Welcome to WebmasterWorld Guest from 18.104.22.168
Forum Moderators: open
What's Dreamweaver's competition these days?
It's Expression Web now, not Frontpage.
I still use FrontPage mostly. Expression Web is not all that and they took away one of the most important features that I use regularly. If they would have kept that feature, I would have mothballed my FrontPage 2003. But, it works just fine and I manage multiple 1,000+ page sites with it every day.
I'm forced to use Expression Web for .NET websites and have to work without my
feature. I really liked that in previous versions of FrontPage.
Ctrl + /
I'll be buying something new, Frontpage is just too outdated. Dreamweaver is tempting, I hear there's alot to learn and it can be difficult for some people.
For my needs DW is much better, for example:
DW has live view - a built in browser, which means I can see the effects of code changes on the fly.
Support for MySQL databases and php is built in, I can design pages to create, edit, delete pages in design view! Not good enough for deployment, but OK for 'proof of concepts'
There are hundreds of free extensions for things like php highlighting and code hints, and jquery (beware these use different versions of the base file, which can cause problems)
Design view can also display the content of php include files, very handy so see how a complete page will look.
Support for CSS is much better than EW2. Display of layouts in design mode is more robust - try designing a layout with negative margins in EW - it breaks! This is subjective, but the way styles are applied in DW is more intuitive.
Finally you can customise the display to suit how you work, for example I set up a floating bar containing the icons I use the most.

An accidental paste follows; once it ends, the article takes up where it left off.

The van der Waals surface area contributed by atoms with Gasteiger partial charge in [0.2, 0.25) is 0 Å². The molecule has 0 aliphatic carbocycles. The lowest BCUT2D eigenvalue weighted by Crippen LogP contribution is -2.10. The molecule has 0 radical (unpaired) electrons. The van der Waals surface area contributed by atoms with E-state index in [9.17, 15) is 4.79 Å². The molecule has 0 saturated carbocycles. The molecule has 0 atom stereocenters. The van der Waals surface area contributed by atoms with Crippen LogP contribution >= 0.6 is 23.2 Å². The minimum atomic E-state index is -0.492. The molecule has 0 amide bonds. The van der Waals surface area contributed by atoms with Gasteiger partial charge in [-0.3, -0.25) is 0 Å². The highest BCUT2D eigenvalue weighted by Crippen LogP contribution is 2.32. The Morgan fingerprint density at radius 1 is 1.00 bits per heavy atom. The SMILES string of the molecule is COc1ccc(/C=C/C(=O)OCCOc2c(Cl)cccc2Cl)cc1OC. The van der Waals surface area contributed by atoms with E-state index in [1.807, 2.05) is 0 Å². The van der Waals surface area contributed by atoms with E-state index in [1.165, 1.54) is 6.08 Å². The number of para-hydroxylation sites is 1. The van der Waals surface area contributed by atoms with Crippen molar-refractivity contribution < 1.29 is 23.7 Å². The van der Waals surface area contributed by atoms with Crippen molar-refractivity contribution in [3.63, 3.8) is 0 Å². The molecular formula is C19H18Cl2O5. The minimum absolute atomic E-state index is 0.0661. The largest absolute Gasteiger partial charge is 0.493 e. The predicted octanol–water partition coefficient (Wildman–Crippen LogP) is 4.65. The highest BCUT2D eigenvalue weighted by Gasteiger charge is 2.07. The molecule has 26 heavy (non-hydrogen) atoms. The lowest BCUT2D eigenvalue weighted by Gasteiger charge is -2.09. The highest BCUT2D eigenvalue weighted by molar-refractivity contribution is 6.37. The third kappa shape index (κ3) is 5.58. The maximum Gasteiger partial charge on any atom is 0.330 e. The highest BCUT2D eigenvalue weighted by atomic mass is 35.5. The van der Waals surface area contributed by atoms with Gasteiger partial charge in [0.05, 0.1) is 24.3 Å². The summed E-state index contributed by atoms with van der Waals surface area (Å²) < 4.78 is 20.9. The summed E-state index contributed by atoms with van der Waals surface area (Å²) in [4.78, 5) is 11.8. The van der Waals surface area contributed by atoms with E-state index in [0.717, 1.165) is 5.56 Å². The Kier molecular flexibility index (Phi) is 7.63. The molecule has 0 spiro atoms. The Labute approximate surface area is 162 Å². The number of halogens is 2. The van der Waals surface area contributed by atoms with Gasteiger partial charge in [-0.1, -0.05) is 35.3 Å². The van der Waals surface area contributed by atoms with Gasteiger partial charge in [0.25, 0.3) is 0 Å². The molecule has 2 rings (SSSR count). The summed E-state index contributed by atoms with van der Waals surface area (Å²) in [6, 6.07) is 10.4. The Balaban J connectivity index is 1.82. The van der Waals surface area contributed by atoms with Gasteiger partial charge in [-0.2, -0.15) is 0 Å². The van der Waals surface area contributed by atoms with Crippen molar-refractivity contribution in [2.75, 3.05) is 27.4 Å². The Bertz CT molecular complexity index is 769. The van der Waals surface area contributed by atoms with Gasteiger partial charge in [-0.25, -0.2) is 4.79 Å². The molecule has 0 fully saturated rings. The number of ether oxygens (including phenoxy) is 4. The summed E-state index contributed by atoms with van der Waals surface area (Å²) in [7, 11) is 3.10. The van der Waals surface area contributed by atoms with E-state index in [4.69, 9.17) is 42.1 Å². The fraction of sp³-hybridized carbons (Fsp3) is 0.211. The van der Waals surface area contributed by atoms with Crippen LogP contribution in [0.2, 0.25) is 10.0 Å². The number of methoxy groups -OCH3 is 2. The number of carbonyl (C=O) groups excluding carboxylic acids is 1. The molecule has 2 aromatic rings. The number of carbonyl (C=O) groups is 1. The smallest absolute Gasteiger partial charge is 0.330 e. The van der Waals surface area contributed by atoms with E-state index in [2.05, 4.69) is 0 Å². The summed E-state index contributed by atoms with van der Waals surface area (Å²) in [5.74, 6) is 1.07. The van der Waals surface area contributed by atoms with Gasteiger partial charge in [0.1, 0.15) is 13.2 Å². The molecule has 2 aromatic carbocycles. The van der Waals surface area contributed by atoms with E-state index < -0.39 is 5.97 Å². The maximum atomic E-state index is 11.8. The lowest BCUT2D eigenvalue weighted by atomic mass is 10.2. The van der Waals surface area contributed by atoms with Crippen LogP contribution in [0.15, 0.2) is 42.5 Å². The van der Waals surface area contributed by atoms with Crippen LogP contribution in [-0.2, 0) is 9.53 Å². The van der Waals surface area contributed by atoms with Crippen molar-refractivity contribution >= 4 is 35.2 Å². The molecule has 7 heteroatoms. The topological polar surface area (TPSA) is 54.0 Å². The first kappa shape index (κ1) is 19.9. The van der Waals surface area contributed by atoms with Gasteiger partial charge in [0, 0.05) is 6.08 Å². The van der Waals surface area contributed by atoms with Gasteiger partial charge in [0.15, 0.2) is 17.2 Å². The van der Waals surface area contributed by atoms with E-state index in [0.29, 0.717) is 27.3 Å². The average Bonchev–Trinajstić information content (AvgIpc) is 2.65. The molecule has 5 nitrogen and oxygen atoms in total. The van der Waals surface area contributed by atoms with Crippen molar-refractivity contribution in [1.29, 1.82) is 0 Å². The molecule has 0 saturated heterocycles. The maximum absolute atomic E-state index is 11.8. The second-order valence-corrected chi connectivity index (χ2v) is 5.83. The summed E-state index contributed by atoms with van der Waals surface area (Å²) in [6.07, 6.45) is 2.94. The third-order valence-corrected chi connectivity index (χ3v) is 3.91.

Disclaimer, this is meant to be a criticism of MS offerings. I've built many sites over the years with them, but I do think the latest version of DW is superior. Is it harder to learn for someone starting out? I don't know, it shouldn't be but the similarity of the layout to Word or Publisher might make EW appear more comfortable.
So I used Publisher, which is SOOOO easy - literally WYSIWYG, it's just like writing a magazine oage. Why does everybody sya it is rubbish?
Publisher is for making printed documents, not websites. It's as simple as that. What works on a printed page will not work on every screen.
The code from Publisher is very simply the most bloated html I've ever seen. It's absolutely ghastly.
I've done some tests in this area. And yes, I'll agree, the bloat that is generated between traditional print based layouts and the web can be very daunting (RIP mso). But, I've also found that if you utilize the proper layout and styling commands to start with, the transition can be a lot less painful. ;)
Still, we all know Microsoft is notorious for generating code bloat between it's desktop applications and web. I would imagine that happens with most conversions, no matter what. There is a cleansing process that needs to be performed and if the original author is aware of those challenges, they can adequately prepare for and minimize the impact.
I've tested multiple document to web conversion utilities. None of them are perfect. I wouldn't use any of them either. Microsoft doesn't make it easy for us clean code fanatics. I've learned over the years to just
and begin the reformatting in Design View (WYSIWYG), then switch to Code View, format my HTML via a right click function and off we go! It's a lot simpler than jumping through all the hoops to deal with HTML code bloat.
Ctrl+A, Ctrl+C, Open Notepad++, Ctrl+V, Ctrl+A, Open FrontPage, Ctrl+V
Most of today's Editors give you the ability to customize your workspace. With FrontPage/EWD, you have control over everything. If you don't customize your editing environment, you're going to face challenges moving forward. Few Editors are perfect out of the box. There's a lot of guessing that goes on when you start pushing buttons. With FP, if you push those buttons in the wrong sequence or do something you were not supposed to do, well, you (not you directly) deserve what happens. The software is only as good as the user. :)
If you're not adept at the code though you're going to run into problems eventually. Perhaps you should look at installing a CMS instead of building a site from scratch.